‘This will be as true as I can make it. True always trumps clever,’ says character actor and podcast raconteur Stephen Tobolowsky at the top of his one-man show
There are good reasons this guy is never out of work. His acting and storytelling skills are focused and intense, plus he gives off the good vibes of someone you’d like to hang out in the backyard with, listening to him spin tales as he marinates brisket on the grill.
Tobolowsky has brought seven different true stories to Edinburgh, spreading them over his two weeks of shows. Some are new; some he’s told before on his top-rated podcast, which is also called The Tobolowsky Files; some are from his autobiographical book The Dangerous Animals Club. At 64, he has decades of movie-set anecdotes, life lessons and psychic experiences to draw from (yep, he’s a bit clairvoyant, he says).
Tobolowsky bounds onto the tiny stage wearing a grey-green, long-sleeved knit shirt, faded jeans and sneakers. His bald head gleams under the stage lights. Tonight his story is about ‘Beth,’ his first great love. They met in the college drama department in Dallas (his hometown) in the early 1970s and landed in Los Angeles together after graduation because, the actor explains, ‘Beth said it’s easier to be poor in sunlight.’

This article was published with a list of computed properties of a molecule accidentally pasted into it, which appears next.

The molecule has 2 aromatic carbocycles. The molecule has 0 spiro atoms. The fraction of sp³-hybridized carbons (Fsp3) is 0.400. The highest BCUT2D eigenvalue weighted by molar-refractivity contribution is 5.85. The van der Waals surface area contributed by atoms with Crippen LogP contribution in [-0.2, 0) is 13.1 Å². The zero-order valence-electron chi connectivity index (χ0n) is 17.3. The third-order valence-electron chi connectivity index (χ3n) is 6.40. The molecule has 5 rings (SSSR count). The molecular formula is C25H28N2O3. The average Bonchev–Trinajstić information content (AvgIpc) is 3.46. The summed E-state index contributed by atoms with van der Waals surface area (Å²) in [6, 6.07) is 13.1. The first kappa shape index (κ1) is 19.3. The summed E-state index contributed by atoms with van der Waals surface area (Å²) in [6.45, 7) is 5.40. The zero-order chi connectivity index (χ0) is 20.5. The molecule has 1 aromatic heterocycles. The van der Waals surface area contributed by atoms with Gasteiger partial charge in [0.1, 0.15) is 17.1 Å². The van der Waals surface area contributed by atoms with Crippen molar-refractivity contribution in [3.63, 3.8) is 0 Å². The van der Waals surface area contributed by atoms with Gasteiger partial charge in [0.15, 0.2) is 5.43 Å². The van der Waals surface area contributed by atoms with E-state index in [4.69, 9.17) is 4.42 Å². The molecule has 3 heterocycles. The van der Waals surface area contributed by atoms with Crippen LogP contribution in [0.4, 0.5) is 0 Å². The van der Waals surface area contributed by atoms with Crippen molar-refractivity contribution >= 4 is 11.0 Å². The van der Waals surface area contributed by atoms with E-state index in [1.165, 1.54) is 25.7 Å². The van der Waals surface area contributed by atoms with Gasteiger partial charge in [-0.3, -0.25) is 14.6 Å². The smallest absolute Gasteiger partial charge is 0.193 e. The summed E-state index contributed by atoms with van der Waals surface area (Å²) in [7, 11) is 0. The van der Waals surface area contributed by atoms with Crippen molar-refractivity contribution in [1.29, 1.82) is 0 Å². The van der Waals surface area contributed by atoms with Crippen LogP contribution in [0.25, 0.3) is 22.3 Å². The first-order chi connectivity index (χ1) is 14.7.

They weren’t poor for long. ‘Beth’ is revealed to be Beth Henley, whose first play, the Chekhov-inspired Southern Gothic comedy Crimes of the Heart (Tobolowsky says he came up with the title), won the Pulitzer Prize for Drama in 1981. It ran nearly two years on a New York stage and lead to a $2 million movie deal for Henley and productions around the world. The couple acquired a house with a swimming pool. Henley acquired agents, managers, lawyers and hangers-on.
‘The problems of plenty are plentiful,’ says Tobolowsky as he recounts the break-up of their 16-year relationship. As he talks about his ex, his eyes brim with tears. His voice catches as he says her name.
As great first loves go, this one must have been epic. Tobolowsky is open and generous with his emotions, which seem especially tender as he gets to the end of this night’s story. (He’s been married more than 20 years now to an actress named Ann Mears. He promises he’ll tell that story another night.)
If this sounds soppy, well, it isn’t. There are good reasons this guy is never out of work. His acting and storytelling skills are focused and intense, plus he gives off the good vibes of someone you’d like to hang out in the backyard with, listening to him spin tales as he marinates brisket on the grill.
Tobolowsky’s stories take frequent detours into hilarity. In the Beth Henley saga are parallel bits about their flea-infested apartment – ‘Like I was in a Roger Corman movie’ – his discovery of the ‘tones’ in his head that allow him some second sight into ‘who people really are,’ and the joy he felt as he sat reading his girlfriend’s play, knowing with every page that it was a masterpiece that would probably spell the end of their domestic bliss. Somewhere in there we also learn that Stephen Tobolowsky indirectly coined the name of the band Radiohead.
He doesn’t come to a big finale, just gently coasts to a stop after 65 minutes. ‘Unlike movies,’ he says, ‘life has no ending credits.’